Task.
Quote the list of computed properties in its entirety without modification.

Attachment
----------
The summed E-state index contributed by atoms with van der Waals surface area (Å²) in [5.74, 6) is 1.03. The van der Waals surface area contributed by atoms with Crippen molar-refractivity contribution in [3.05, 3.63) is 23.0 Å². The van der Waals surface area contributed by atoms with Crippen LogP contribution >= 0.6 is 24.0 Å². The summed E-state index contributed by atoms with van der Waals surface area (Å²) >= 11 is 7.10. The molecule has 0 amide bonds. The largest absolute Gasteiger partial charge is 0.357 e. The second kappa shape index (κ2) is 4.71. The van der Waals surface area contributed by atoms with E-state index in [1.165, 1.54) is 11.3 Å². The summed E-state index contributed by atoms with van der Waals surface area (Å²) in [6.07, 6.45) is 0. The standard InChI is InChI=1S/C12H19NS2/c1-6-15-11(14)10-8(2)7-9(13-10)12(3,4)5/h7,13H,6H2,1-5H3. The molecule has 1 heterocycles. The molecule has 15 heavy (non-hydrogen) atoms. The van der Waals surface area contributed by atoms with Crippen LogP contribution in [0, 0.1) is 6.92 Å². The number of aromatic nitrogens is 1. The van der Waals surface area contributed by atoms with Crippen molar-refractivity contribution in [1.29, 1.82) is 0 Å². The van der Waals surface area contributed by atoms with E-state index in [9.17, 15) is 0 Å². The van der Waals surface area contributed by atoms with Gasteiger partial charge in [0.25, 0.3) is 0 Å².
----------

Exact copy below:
The summed E-state index contributed by atoms with van der Waals surface area (Å²) in [5.74, 6) is 1.03. The van der Waals surface area contributed by atoms with Crippen molar-refractivity contribution in [3.05, 3.63) is 23.0 Å². The van der Waals surface area contributed by atoms with Crippen LogP contribution >= 0.6 is 24.0 Å². The summed E-state index contributed by atoms with van der Waals surface area (Å²) >= 11 is 7.10. The molecule has 0 amide bonds. The largest absolute Gasteiger partial charge is 0.357 e. The second kappa shape index (κ2) is 4.71. The van der Waals surface area contributed by atoms with E-state index in [1.165, 1.54) is 11.3 Å². The summed E-state index contributed by atoms with van der Waals surface area (Å²) in [6.07, 6.45) is 0. The standard InChI is InChI=1S/C12H19NS2/c1-6-15-11(14)10-8(2)7-9(13-10)12(3,4)5/h7,13H,6H2,1-5H3. The molecule has 1 heterocycles. The molecule has 15 heavy (non-hydrogen) atoms. The van der Waals surface area contributed by atoms with Crippen LogP contribution in [0, 0.1) is 6.92 Å². The number of aromatic nitrogens is 1. The van der Waals surface area contributed by atoms with Crippen molar-refractivity contribution in [1.29, 1.82) is 0 Å². The van der Waals surface area contributed by atoms with E-state index in [9.17, 15) is 0 Å². The van der Waals surface area contributed by atoms with Gasteiger partial charge in [0.25, 0.3) is 0 Å².